Pick up water for at least 2 hours, then offer small amounts (2 to 4 oz. every 30 min) to see if it stays down.  If more vomiting, stop offering water and let stomach rest another couple of hours.


No food for 6-24 hours. 


Contact Roxie if vomiting continues in spite of resting stomach or if pup is very depressed.


Regurgitation of food is not a concern if it rarely happens.  This is a passive process of spitting up food/meal.  The pup acts/feels fine and may want to eat the food back up.  Report if this happens more than once. 


To induce vomiting if the pup consumes unwanted object/food – give hydrogen peroxide (1 tbsp for 30 lb  pup; 2 tbsp (=1 oz.) for 60 lb pup).  Will usually have dramatic effect within 10 minutes – get outside!  Repeat once after 20 minutes if hasn’t vomited.





Watch for stool consistency changes – hint of possible problem to come.


Frequent, liquid diarrhea (with or without a few drops of blood/mucous) – the large intestine is irritated (colitis) and pups have less control – the trots!  Confine in crate or tie-down – take out often.  No public outings until normal stool.  


Continue to offer water.


No food for 12-24 hours (9 months or older), no food for 3-12 hours (under 9 months) to allow the GI tract to rest.


Pepto Bismol tablets – Give ˝ tab up to 3 times a day as needed (30 lb. pup); give 1 tab up to 3 times daily as needed (60 lb. pup).  Only give after soft or unformed stool is seen.  It may turn stools a blackish color.


Immodium tablets (generic = loperamide, 2 mg.) – prefer only in pups 6 months and older.   For 45 to 80 lb. pup, give 1 tab initially, then ˝ tab every 12 hours as needed for soft stools.   


Bland diet for 2 to 4 days or longer until stools back to normal.  Options:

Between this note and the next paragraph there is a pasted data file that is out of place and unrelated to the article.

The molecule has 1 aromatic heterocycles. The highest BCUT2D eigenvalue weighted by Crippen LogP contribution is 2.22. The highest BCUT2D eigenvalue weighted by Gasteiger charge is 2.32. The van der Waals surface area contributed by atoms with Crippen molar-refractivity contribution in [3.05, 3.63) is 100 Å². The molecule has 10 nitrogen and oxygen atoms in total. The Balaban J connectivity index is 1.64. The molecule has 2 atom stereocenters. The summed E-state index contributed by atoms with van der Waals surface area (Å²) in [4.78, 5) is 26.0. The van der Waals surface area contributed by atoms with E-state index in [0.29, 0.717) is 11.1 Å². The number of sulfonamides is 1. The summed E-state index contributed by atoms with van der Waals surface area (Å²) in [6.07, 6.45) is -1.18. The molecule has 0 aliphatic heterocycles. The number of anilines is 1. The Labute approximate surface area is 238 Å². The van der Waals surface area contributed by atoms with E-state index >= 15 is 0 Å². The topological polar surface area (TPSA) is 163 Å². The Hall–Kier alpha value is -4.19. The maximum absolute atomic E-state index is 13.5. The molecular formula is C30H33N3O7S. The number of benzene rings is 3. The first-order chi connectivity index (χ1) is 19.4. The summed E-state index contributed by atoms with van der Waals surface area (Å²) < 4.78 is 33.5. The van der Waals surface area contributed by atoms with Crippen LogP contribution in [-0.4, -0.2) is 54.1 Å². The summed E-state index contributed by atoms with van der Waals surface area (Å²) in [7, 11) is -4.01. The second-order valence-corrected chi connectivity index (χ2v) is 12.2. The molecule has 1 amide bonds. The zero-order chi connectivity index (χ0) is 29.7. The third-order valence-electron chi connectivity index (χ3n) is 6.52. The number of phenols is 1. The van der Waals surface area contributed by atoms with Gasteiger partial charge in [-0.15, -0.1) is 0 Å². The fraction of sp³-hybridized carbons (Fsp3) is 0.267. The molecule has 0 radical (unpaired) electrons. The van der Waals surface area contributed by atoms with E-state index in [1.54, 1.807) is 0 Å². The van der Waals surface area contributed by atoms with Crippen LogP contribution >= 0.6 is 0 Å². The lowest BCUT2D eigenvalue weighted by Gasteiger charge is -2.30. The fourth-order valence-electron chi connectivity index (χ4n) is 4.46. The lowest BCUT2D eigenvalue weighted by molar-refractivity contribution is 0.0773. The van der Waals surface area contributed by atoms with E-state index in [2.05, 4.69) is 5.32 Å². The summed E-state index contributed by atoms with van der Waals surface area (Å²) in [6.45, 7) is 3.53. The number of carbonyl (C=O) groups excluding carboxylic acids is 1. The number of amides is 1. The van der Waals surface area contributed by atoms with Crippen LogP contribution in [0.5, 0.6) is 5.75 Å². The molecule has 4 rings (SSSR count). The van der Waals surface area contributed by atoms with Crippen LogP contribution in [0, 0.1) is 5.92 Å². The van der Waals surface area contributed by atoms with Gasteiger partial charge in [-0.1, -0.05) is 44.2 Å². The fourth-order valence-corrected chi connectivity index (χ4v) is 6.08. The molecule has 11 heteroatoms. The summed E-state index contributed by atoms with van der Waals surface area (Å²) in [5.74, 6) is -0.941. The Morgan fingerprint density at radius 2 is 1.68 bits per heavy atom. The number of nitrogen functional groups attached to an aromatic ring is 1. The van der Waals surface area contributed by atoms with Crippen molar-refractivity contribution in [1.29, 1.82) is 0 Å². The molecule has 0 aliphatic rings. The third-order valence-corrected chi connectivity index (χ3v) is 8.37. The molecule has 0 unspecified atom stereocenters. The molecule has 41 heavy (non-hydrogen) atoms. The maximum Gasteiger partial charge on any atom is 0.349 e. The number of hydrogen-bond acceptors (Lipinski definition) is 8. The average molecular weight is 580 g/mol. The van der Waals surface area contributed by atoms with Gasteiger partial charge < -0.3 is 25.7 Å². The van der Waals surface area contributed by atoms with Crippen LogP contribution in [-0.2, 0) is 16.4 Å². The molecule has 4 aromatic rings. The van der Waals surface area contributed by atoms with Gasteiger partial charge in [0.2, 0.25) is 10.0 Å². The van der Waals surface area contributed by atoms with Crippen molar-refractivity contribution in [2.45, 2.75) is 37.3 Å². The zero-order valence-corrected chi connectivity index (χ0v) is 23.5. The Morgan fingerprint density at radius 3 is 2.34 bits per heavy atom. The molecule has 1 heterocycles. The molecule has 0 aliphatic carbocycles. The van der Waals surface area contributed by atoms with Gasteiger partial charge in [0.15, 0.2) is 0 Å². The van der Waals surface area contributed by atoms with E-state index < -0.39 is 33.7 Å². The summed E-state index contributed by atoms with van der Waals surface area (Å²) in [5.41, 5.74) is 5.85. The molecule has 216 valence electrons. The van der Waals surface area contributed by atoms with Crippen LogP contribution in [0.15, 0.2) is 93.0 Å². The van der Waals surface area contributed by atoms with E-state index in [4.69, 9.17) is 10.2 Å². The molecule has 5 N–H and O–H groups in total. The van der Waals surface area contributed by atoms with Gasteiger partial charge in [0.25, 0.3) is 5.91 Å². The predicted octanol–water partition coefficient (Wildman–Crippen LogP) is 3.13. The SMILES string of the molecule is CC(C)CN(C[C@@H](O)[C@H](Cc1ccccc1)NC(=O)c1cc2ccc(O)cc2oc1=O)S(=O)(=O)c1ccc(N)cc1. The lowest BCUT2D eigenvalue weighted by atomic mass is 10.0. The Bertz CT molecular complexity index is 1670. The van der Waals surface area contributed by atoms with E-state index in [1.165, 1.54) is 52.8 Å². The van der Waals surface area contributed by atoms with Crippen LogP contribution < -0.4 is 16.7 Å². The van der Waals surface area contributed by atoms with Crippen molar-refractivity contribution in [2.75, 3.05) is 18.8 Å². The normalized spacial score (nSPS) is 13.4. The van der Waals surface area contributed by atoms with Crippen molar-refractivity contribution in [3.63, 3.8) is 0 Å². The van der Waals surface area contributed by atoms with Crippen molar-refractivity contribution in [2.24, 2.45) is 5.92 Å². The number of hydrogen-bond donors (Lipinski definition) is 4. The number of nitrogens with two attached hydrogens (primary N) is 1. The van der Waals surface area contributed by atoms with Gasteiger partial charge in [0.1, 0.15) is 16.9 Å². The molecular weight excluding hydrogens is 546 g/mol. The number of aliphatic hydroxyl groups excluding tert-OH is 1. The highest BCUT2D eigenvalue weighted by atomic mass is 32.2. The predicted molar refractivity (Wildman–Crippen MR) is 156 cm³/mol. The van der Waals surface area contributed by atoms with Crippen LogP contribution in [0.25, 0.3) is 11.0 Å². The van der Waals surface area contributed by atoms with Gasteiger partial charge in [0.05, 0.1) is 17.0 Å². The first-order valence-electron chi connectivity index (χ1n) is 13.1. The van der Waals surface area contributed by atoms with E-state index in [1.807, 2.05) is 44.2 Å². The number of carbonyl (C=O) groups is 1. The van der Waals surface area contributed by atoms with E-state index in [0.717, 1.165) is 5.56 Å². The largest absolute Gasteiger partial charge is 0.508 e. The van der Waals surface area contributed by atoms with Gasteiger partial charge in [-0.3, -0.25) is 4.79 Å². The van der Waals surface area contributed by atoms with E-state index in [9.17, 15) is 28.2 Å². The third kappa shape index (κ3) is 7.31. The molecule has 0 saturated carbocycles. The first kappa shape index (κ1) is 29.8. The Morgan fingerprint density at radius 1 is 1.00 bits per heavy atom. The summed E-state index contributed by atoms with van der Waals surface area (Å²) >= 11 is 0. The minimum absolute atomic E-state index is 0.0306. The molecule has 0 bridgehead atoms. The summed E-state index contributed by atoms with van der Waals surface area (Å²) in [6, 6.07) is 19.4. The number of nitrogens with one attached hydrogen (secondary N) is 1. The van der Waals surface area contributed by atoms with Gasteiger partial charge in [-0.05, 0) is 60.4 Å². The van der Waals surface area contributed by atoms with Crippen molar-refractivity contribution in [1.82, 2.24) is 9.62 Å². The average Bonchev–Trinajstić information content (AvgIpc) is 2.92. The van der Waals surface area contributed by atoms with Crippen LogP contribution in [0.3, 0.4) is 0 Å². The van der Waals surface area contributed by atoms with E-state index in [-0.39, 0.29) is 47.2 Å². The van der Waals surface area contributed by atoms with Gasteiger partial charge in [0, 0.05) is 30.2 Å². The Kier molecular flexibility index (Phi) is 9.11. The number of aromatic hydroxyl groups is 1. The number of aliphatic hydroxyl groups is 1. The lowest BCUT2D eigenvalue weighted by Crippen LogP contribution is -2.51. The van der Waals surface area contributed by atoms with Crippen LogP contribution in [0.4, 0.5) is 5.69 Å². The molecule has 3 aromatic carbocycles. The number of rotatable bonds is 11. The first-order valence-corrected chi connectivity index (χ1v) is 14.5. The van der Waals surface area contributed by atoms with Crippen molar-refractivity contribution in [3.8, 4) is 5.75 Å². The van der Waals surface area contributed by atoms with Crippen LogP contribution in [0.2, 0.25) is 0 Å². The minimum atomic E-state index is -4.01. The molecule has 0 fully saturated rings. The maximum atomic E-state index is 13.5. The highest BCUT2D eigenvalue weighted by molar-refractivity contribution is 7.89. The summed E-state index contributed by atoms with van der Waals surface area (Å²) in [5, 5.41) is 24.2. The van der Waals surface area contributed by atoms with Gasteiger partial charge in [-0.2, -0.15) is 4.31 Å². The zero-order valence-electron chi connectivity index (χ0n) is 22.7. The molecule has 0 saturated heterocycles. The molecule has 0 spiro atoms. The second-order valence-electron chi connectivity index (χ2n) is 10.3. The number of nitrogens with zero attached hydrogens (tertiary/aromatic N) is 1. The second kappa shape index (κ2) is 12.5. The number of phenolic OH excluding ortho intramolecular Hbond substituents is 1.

White rice and chicken/turkey breast (1:1 or 2:1 ratio)

                   White rice and low-fat cottage cheese (1:1 or 2:1 ratio)

                   Hill’s I/D diet or Purina’s EN – prescription cans from vet clinic

                   Offer 3-4 smaller meals daily to begin with.


Contact Roxie if the diarrhea continues for 24 hours, if there are increasing amounts of blood present in the stool, or if pup won’t eat for 24 hours and is  depressed.  





Note which leg and when it started.  Record/report on monthly report.

Rest your pup.  No outings. 

If non-weight bearing for 24 hours, call Roxie and possible vet visit.

If favors leg, but getting better each day with rest, monitor for 3-7 days.   





Normal “puppy illness” – no medical treatment needed.  Can be present inside cheeks, on tongue and lips.  Okay to still play tug, chew bones.  Can show Roxie pup’s mouth at puppy meeting.









If increased mucous or green discharge, wipe eyes often and try flushing with saline, artificial tears or boric acid eye drops 1 to 3 times daily.  May be contagious to other dogs.


See vet ASAP if eye/cornea cloudy, pup squints eye constantly or you witnessed an injury – i.e., ran into a bush, cat swatted pup.





Common, especially in Sept/Oct as bees slow down!  Try to avoid situations such as the grass in the afternoon.


Benedryl (diphenhydramine – 25 mg. capsule OTC) – give 1 to 2 mg./lb. every 8 hours as needed.  E.g., 50 pound pup gets 2 or 3 capsules at once.   May make them drowsy.


Gums/mucous membranes should be pink.  Refill time less than 2 seconds if you press on gums.  If pale/white – could be shock – get to vet!  If the face/muzzle gets swollen, give Benedryl immediately and take to vet if swelling doesn’t subside.  If just hives(itchy welts) on body, try Benedryl at home first. 





If increased odor/wax in ears, first try cleaning ears with the ear wash daily for up to 7 days. 


If ears don’t improve or are tender, smelly and red, the pup will probably need a vet visit for medication.  Alert Roxie first. 








Bad news for dogs!  Causes stimulation of the nervous system leading to tremors, salivation and eventual seizures.  This is evident within 30 minutes of ingestion.  Needs medical supportive care to attempt survival.  Pups will eat it – especially like the taste of the Corry’s granules.





Cool dog immediately – hose, wet towel, get rectal temperature down to 103. 

Seek medical attention – need treatment with IV fluids and medications to prevent brain swelling.  AVOID HOT CARS, YARDS WITHOUT SHADE!  Dogs can only cool themselves through panting, they do not sweat.   Dogs should never be left in a car alone.  Even on a mild spring/fall day, the sun can come out and heat up a car quickly.